Drone Hunter system being used to capture rogue drones

Drones are growing in popularity, but the trend also posing some serious dangers, as some people are flying them in the wrong places and for the wrong reasons.

“Everyone is becoming a pilot, every neighborhood is becoming an airport,” said Timothy Bean, CEO, Fortem Technologies.

We’re living in a drone world. Concerns over the digital birds flying in restricted or dangerous airspace are taking security to new heights.

“It’s wonderful advancements in technology but when these advancements happen, you need to have security,” said Bean.

Fortem Technologies developing the first drone that can capture a rogue device.

“It will capture it with a net and tow it away with a tether,” said Bean.

A network of sensors monitor airspace and deploy the “Drone Hunter,” when an unauthorized drone is detected. Fortem CEO Timothy Bean says this is the only alternative to shooting the drone down.

“One of the benefits is they don’t drop on a person’s head, we keep it safe and tether it so that we take it to a safe location, also people will invest in this if they are solving for criminal behavior or terrorism,” said Bean.

The U.S. Department of Defense is using the technology to protect military establishments. The hunter could also be used to protect crowds of people like sporting events, festivals, the company also in discussions with theme parks.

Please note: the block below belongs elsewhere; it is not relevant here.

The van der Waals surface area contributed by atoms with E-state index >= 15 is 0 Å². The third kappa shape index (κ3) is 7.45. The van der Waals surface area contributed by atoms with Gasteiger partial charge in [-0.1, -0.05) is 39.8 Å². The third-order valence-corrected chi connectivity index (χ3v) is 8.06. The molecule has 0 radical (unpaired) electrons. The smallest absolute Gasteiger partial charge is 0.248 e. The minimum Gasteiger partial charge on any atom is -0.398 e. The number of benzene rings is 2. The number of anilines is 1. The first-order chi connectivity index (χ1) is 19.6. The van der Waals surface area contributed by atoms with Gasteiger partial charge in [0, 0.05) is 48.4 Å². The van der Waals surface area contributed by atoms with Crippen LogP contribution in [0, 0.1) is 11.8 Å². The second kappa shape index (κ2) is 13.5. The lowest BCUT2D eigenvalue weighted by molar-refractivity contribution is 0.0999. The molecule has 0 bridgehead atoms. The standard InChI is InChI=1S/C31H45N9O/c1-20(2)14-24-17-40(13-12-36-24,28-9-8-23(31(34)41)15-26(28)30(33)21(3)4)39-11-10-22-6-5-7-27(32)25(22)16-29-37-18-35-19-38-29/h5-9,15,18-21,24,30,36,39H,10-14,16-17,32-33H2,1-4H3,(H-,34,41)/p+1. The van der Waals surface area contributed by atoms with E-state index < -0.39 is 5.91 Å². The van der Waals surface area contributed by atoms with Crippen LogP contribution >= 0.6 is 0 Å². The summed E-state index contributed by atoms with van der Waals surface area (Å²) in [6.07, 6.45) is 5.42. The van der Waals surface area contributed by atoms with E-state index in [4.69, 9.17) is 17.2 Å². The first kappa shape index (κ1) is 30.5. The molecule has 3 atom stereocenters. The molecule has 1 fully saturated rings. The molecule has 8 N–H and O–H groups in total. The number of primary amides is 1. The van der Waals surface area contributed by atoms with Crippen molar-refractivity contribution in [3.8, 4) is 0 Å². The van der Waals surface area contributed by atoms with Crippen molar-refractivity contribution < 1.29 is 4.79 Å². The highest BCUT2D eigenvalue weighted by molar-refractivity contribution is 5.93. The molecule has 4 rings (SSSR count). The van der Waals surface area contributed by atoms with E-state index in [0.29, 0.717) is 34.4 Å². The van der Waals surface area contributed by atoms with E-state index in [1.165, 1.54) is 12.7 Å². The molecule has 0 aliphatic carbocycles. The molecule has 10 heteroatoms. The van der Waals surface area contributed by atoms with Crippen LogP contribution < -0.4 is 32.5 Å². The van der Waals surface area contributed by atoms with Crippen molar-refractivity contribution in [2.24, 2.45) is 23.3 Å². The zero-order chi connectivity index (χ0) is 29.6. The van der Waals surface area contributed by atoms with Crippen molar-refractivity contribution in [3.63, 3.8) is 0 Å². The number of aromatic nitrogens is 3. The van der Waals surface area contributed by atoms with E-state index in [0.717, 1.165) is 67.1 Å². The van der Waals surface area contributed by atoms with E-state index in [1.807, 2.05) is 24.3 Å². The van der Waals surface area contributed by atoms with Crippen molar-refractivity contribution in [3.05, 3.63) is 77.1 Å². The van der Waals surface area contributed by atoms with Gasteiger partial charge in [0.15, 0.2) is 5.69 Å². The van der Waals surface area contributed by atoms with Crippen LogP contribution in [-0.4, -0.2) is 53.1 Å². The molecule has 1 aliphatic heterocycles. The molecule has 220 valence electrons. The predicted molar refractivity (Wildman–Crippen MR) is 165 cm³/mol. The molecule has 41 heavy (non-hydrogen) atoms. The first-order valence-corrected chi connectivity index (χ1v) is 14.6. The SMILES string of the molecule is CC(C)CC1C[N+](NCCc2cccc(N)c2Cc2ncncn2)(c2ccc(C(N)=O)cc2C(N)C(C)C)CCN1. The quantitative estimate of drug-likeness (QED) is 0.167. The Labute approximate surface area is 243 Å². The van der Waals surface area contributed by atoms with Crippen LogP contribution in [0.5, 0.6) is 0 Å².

“If you look at Orlando and the amount of people in outdoor gatherings, and the amount of security that goes in so that people can feel like their having a good, safe experience, what we’re seeing and security professional are telling us is that security needs to be extended beyond the fence line, beyond the metal detector, up into the sky,” said Bean.

The technology also deployed at several major airports to protect aircraft from a drone strike.

“The FAA requires an engine to be designed to be able to withstand a bird, it’s obviously a soft tissue, whereas a drone is made out of metal and plastic and that going into an engine would be a catastrophic failure of the engine, so it is definitely a concern for aviation,” said George Speake, Executive Vice President/Chief Operations Officer, Orlando Sanford International Airport.

Orlando Sanford International Airport is not using the Fortem system but Executive Vice President George Speake says drones are on their radar.

"Occasionally, we’ll get a call that someone flying in has seen a drone and we’ll have our law enforcement respond,” said Speake.

Luckily, the airport has not experienced any serious incidents but if that were to happen, it would disrupt airport operations.

“We would be shutting things down until we could take care of that drone,” said Speake.

Airports around the globe have had to shut down operations for hours, even days due to unauthorized drones.